With a banner bearing the image of Hale Selassie as half man and half conquering lion of Judah as the backdrop, Marley and Gregory held and kissed hands. “Jah Rastafari”, Marley proclaimed. “Free Africa Now”, “Africa no free—I and I no free”, he continued. Drum sticks clicked, setting the timing and the skanky reggae rhyme set upon New England as never before. “Rastaman Vibration, yeah”, Marley sang as the Wailers strummed the syncopated backbeat on the guitar and drums. Clad in green, yellow, and red skirts, The I-Threes, his female backup singers responded with a loose and bold harmony, “Positive”. For over an hour Marley blessed the audience with classics such “Slave Driver”—a critique of the slavery’s enduring legacy of poverty and illiteracy; “Running Away”; with a Rasta-like chant rhythm, Marley quoted Haile Selassie’s 1963 Speech before the UN: ‘…until the philosophy which holds one race superior and another inferior is finally and permanently discredited and abandoned’. Marley then yelled, “War” and the band launched into the song, “War” based on Selassie’s speech. The band seamlessly transitioned to “No More Trouble in the World”.
Throughout the concert Marley danced about the stage in his self -ossessed manner. Often his eyes were closed and head titled back, Marley performance had an exceptionally religious quality. Like a Rasta revivalist he poured his soul in each song. A passionate display was during “No Woman Cry”. Begging his “little sister” not shed a tear over the current state of affairs. Over a grutal guitar solo, Marley lamented, “Yeah, yeah, yeah.” Planno’s prized student closed the concert with a sermon. He ended the concert by simply saying “Free”!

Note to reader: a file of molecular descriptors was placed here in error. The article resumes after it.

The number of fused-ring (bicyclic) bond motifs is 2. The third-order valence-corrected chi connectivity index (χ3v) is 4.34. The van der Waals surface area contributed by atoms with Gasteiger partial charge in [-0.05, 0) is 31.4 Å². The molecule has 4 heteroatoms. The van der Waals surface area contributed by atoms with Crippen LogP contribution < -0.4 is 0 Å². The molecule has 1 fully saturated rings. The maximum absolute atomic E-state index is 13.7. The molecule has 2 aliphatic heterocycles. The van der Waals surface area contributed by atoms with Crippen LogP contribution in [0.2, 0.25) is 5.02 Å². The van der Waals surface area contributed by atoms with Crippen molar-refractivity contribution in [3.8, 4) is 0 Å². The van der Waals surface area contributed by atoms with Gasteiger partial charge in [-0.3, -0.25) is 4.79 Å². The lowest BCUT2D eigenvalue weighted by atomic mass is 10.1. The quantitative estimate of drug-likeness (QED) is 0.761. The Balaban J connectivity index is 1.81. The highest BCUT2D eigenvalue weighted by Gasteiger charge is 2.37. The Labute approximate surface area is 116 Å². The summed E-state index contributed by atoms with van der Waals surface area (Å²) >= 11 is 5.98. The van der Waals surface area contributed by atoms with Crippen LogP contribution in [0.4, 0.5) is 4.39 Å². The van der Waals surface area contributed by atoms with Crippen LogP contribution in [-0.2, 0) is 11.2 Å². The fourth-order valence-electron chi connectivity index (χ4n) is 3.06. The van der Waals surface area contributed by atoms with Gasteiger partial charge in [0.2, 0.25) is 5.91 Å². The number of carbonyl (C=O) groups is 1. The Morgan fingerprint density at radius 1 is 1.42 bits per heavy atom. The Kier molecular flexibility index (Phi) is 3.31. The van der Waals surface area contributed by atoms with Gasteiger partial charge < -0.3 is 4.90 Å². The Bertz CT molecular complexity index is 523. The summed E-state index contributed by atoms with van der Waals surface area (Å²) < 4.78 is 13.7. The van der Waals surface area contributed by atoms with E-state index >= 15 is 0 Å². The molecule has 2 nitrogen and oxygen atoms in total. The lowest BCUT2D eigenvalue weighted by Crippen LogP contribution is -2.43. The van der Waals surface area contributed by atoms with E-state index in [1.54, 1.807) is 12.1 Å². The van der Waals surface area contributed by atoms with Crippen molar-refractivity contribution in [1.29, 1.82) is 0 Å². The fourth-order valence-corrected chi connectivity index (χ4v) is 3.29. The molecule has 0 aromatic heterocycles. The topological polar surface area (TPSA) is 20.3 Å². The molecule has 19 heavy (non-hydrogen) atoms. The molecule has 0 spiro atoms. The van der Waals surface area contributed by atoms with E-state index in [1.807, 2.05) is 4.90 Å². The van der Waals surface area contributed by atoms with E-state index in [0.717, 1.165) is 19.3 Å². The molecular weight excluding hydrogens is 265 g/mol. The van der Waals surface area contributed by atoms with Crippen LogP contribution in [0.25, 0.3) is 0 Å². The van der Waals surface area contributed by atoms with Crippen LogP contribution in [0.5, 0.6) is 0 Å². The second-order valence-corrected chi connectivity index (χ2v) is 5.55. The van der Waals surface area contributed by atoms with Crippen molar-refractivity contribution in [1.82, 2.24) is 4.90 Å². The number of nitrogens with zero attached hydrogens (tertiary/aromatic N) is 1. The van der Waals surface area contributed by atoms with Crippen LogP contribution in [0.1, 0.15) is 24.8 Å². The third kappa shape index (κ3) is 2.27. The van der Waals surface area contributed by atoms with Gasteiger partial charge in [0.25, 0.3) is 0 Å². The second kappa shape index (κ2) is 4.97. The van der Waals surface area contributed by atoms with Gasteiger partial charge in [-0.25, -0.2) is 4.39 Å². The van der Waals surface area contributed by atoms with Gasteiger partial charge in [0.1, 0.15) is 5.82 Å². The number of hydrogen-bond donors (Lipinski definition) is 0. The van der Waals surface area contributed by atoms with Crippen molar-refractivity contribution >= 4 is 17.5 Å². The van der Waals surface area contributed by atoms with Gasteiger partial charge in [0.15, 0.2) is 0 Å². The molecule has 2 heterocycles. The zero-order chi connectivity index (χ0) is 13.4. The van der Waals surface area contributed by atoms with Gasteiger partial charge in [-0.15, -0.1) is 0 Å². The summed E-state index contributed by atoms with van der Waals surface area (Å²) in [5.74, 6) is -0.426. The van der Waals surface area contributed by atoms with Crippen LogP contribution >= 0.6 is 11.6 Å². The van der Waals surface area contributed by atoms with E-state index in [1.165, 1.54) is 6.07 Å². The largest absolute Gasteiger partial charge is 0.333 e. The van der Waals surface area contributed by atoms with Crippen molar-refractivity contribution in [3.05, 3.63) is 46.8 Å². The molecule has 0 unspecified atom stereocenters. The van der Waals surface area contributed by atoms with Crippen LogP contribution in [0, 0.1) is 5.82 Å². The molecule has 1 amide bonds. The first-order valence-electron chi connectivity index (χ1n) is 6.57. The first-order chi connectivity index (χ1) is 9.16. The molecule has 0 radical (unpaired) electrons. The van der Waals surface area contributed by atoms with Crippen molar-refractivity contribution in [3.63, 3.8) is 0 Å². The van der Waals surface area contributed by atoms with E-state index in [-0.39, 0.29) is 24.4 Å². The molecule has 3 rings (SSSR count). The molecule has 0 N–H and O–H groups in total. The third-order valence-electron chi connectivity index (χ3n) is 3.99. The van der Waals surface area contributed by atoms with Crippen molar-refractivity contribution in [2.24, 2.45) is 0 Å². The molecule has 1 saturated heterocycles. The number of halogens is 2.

In January, Marley’s spirit returned to the area; across the Charles River at Brighton Music Hall. A smaller, less diverse, and less ganja filled crowd, was transported into the mind of Marley at the beginning of the show. Roger Steffens, a Marley scholar and archivist shared the context in which Marley music was created. Then audience was treated to a performance of Bob Marley and the Wailers’ “Survival” Album.
“Survival” was released the same year as the Amandla Festival. Marley’s pervious album, “Kaya” received criticism.
According to critics the album lacked a lot of political or theological content for that matter. “Survival” was replete with an abundance of Rastafarian political theology. Songs like “Zimbabwe”, “Africa Unite”, and “Ride Natty Ride”, challenged oppressed and oppressor alike to change their Babylonian ways. So much so that it was censored in part by the South Africa’s apartheid regime. The contemporary Wailers had one original member, Ashon Barrett on bass. Carrying the guttural moans of the “suffers”, Barrett, effortlessly, held down the bottom.
Marley’s Brighton stand-in danced about the stage and gave the audience a glimpse of what the 1979 crowd experienced. “Babylon system is the vampire, falling empire,
Suckin’ the blood of the sufferers,” he crooned. And for a moment we all were, “free”.
—Rev. Osagyefo Uhuru Sekou with Matthew Mancuso